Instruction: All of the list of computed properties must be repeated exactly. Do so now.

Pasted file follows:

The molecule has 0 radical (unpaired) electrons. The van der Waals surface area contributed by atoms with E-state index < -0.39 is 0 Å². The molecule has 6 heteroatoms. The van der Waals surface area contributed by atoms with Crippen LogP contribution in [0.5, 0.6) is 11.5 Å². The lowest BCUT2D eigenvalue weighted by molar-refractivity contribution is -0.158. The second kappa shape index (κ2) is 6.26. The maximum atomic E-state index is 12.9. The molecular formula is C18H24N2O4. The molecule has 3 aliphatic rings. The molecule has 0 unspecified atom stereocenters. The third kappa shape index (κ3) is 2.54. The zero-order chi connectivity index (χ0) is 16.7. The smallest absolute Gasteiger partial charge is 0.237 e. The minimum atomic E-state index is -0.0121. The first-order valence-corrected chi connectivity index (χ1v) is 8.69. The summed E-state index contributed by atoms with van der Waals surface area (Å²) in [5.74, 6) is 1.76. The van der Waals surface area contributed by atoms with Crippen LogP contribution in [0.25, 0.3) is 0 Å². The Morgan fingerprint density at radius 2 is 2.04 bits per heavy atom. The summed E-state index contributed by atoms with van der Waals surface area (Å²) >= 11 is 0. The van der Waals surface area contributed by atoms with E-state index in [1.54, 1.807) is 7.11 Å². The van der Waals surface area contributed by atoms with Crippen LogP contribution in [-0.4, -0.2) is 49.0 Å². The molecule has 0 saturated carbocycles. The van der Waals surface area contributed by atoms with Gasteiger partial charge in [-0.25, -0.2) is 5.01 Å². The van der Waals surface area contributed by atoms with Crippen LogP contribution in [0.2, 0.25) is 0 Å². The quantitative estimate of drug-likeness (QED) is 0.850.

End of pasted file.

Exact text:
The molecule has 0 radical (unpaired) electrons. The van der Waals surface area contributed by atoms with E-state index < -0.39 is 0 Å². The molecule has 6 heteroatoms. The van der Waals surface area contributed by atoms with Crippen LogP contribution in [0.5, 0.6) is 11.5 Å². The lowest BCUT2D eigenvalue weighted by molar-refractivity contribution is -0.158. The second kappa shape index (κ2) is 6.26. The maximum atomic E-state index is 12.9. The molecular formula is C18H24N2O4. The molecule has 3 aliphatic rings. The molecule has 0 unspecified atom stereocenters. The third kappa shape index (κ3) is 2.54. The zero-order chi connectivity index (χ0) is 16.7. The smallest absolute Gasteiger partial charge is 0.237 e. The minimum atomic E-state index is -0.0121. The first-order valence-corrected chi connectivity index (χ1v) is 8.69. The summed E-state index contributed by atoms with van der Waals surface area (Å²) in [5.74, 6) is 1.76. The van der Waals surface area contributed by atoms with Crippen LogP contribution in [0.25, 0.3) is 0 Å². The Morgan fingerprint density at radius 2 is 2.04 bits per heavy atom. The summed E-state index contributed by atoms with van der Waals surface area (Å²) >= 11 is 0. The van der Waals surface area contributed by atoms with E-state index in [1.54, 1.807) is 7.11 Å². The van der Waals surface area contributed by atoms with Crippen LogP contribution in [-0.4, -0.2) is 49.0 Å². The molecule has 0 saturated carbocycles. The van der Waals surface area contributed by atoms with Gasteiger partial charge in [-0.25, -0.2) is 5.01 Å². The van der Waals surface area contributed by atoms with Crippen LogP contribution in [0.2, 0.25) is 0 Å². The quantitative estimate of drug-likeness (QED) is 0.850.